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‘Beguiled’ women band together in show of strength

Of all the movies flooding the multiplexes this summer, none will ruffle your petticoat quite like writer-director Sofia Coppola’s atmospheric thriller “The Beguiled.”

Set in 1864 Virginia, the whole affair is so understatedly steamy, each ticket should come with one of those lace folding fans, lest any audience members find themselves succumbing to the vapors.

Amy (Oona Laurence), one of the five students yet to be evacuated from Miss Farnsworth’s Seminary for Young Girls and the nearby bloodshed of the Civil War, is out picking mushrooms when she comes across Corporal McBurney (Colin Farrell), an injured Union soldier.

Fearing he’ll die if he’s left alone, Amy helps him hobble back to the school, much to the gasps and flustered chagrin of the other girls — not to mention Edwina (Kirsten Dunst), who teaches everything from French to penmanship as cannon fire rumbles in the distance.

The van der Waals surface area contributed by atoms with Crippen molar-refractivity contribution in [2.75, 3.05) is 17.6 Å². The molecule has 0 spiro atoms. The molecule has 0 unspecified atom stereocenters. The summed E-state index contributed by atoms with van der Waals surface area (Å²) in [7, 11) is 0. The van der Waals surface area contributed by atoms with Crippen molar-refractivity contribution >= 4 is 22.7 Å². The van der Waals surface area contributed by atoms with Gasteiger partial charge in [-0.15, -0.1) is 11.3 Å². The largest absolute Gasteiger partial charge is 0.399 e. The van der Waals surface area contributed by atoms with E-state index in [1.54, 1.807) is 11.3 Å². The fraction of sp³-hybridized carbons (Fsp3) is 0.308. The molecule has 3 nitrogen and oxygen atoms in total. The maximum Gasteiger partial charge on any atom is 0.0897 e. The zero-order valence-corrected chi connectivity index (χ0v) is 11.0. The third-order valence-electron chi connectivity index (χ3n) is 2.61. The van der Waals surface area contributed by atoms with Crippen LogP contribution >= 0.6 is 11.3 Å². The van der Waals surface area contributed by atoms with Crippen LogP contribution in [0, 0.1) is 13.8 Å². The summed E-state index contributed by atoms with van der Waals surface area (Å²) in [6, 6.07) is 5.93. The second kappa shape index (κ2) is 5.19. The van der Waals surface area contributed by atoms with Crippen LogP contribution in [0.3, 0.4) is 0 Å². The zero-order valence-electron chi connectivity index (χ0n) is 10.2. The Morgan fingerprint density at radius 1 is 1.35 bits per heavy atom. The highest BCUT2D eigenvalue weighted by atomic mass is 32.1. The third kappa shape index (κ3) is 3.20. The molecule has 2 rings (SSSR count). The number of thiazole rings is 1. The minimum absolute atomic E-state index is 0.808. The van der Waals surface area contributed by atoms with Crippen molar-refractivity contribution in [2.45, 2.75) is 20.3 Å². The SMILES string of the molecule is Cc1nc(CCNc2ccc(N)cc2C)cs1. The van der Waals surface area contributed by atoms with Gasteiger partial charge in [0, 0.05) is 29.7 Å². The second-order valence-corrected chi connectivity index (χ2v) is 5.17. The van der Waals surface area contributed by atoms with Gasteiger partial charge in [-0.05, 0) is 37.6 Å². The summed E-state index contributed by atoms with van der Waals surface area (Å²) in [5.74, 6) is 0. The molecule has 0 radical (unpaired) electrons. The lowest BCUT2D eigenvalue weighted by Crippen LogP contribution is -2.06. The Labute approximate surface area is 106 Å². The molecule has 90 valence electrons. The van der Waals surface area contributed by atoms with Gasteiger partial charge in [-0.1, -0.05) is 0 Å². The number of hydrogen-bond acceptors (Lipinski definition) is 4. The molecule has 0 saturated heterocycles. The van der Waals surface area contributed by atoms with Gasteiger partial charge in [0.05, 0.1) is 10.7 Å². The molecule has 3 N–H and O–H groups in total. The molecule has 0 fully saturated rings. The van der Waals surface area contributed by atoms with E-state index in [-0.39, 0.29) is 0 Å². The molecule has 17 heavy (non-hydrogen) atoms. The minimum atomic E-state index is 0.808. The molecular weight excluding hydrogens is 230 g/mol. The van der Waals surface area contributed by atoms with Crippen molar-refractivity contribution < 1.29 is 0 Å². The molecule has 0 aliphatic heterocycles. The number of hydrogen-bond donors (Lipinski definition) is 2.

Miss Martha (Nicole Kidman) plans to clean out McBurney’s leg wound — “There’s enough metal in here to shoe a horse,” she exclaims — then allow him to heal before turning him over to Confederate troops.

“You know they rape every Southern woman they come across,” prissy young Jane (Angourie Rice) says of Union soldiers as McBurney is met with a mixture of fear and awe.

Before long, though, he’s cleaned up, begins holding court in the school’s music room, and everyone from Miss Martha down to the youngest girl begins dressing a bit nicer. Miss Martha even has to admonish Edwina to cover her shoulders at dinner.

Once he’s able to move around a bit, McBurney begins helping out in the garden, where he exchanges passing glances and bashful waves with Miss Martha, Edwina and Alicia (Elle Fanning), the oldest and most curious of the students.

In adapting the novel of the same name by Thomas Cullinan, which already served as the basis of 1971’s “The Beguiled” starring Clint Eastwood, Coppola has crafted a film that’s bursting at its corset seams with barely acknowledged desire.

Competitive streaks flare as the women reveal their worst traits while trying to win McBurney’s affections. Yet when their situation takes an unexpectedly dark turn, they band together in a proto-feminist show of strength. It’s not exactly “Wonder Woman”-levels of empowerment, but it isn’t bad for a bunch of refined and mannered ladies.

When their lives are on the line, their response is anything but civil.

Contact Christopher Lawrence at clawrence@reviewjournal.com or 702-380-4567. Follow @life_onthecouch on Twitter.

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